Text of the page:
Volkswagen boardroom politics seem to have made the Group's entry into Formula 1 more likely, but the in-development F2 series could make an ideal staging post, as Kate Walker explains.
Formula 1 is currently at a tipping point, and the outcome could yet be determined in a boardroom in Wolfsburg, Lower Saxony.
If the resignation of Volkswagen chairman Ferdinand Piech triggers the Group’s entry into F1, the arrival of another new manufacturer will be a victory for those who have supported the new hybrid power units in the face of constant criticism from the commercial rights holder.
FIA president Jean Todt has come under a lot of flak for the introduction of 2014’s new V6 turbo power units, but a major factor behind the switch to the hybrid formula was the desire - which soon became a need in the wake of the 2008 financial crisis - to entice more manufacturers into the sport.
Making the engines more road relevant would broaden F1’s appeal in automotive boardrooms, and to that end a working group which included manufacturers not currently active in the sport was formed.
VW was a member of that group, and helped decide on the 2014 power unit regulations, but refrained from adding F1 to its already hefty roster of motorsport commitments: twin LMP1 programmes with Porsche and Audi in WEC, a WRC effort, DTM, GTs and so on.
WRC paying off
In 2012, VW motorsport director Jost Capito said that the Group's WRC entry meant that any potential F1 foray was very much on the backburner.
“I've got my hands full with the WRC right now and we have to focus on that,” he said. “This is the very much the main motorsport programme for us and the board is watching it very closely. I think that's what we have to deliver."
It is safe to say that the delivery has been effective, as VW scooped both drivers' and manufacturers' titles in its first full season in 2013, before claiming the top three slots in the drivers’ standings last year.
With that obstacle out of the way and Audi and Porsche taking points off each other in the battle for WEC supremacy against Toyota and now Nissan, the time has come to reassess the value of keeping both brands in one championship versus moving Audi to F1.
The final obstacle has long been the acrimonious relationship between Piech and Bernie Ecclestone, but speaking to the BBC last week the latter volunteered to resign if his presence at the helm of the sport was keeping VW out. When this weekend’s boardroom battle led to Piech resigning, Ecclestone’s pre-emptive offer looked like something of a masterstroke.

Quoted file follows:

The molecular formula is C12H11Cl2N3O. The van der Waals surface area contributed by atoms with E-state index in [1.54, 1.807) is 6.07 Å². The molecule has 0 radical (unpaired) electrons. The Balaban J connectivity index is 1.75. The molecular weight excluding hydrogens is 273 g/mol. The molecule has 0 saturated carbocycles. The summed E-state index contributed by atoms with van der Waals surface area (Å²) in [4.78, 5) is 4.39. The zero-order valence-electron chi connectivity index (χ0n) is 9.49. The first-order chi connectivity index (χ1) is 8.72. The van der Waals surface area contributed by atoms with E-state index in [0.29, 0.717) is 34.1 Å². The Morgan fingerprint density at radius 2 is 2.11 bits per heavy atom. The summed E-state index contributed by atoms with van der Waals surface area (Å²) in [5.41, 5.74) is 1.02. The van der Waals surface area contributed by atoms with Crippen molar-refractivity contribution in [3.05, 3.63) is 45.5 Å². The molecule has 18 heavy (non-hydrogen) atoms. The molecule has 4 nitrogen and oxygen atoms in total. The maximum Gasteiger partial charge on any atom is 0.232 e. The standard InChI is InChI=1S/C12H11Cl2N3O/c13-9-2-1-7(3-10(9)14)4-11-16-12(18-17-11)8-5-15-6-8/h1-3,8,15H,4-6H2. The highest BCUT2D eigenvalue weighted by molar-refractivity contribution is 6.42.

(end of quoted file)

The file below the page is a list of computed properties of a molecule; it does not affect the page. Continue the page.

Fewer obstacles, but still a long way to go
Whatever obstacles have been removed, however, it is by no means certain that F1 is Audi’s primary area of interest. Instead, the automotive giant may be giving its attention to a series not yet in existence, but in development: Formula 2.
Recent Audi recruit Stefano Domenicali is also the president of the FIA’s Single-Seater Commission, and in that role the former Ferrari boss is continuing with predecessor Gerhard Berger’s efforts to streamline the motorsport career ladder into a series of logical, cost-effective categories from F4 up to F1.
The future F2 championship is still very much a work in progress, and the engine regulations have yet to be laid down. But it is known that Domenicali favours a hybrid turbo which will allow F2 graduates to make the step up to F1 as part of a logical progression in technology as well as power and speed.
Asked for his personal opinion on whether F2 should be a turbo-powered, smaller-engined formula, Domenicali was clear.
“We need to be pragmatic,” the Italian said at the Silverstone WEC round earlier this month. “We are all motorsport fans, but at the end of the day, the right displacement for the future is smaller. Turbo is the future; hybrid technology is the future; now we have to go back to the level of cost that the system is able to accept.”
It has yet to be determined whether F2 will attract enough manufacturers to create truly open competition, or whether the series will be open in regulation yet spec in the limited options available.
“The biggest challenge is how we will cope with the F2 project in order to be in the middle of F3 and F1,” Domenicali continued.
“We are open to all the different situations. We are discussing with all the different manufacturers of engines and chassis and so on and as you know, we need to go official with a tender to see what will be the real interest of the major stakeholders.”
F2 engines the perfect solution
Over the years, rumours of VW entering F1 have run the gamut from a full-blown works outfit to simple engine supply.
Should the Wolfsburg board wish to dip its toe in the waters of F1 engine supply, developing F2 engines using tech similar to that which has proved so troublesome to perfect at the highest level could be the ideal solution.
With lower costs the objective, fewer restrictions on testing a prospective unit for rules not yet written, and existing in-house expertise, Audi might find F2 a very attractive, lower profile rehearsal space for a future push into F1.
If Domenicali’s work on F2 has the added bonus of providing the VW Group with an easy way into F1, in one fell swoop Jean Todt will be able to tick off three key objectives of his presidency: increased manufacturer involvement, a streamlined motorsport career path, and a reduction in the expense of making it to the top tier of single-seater motorsport.
All that remains is to reduce the cost of competition...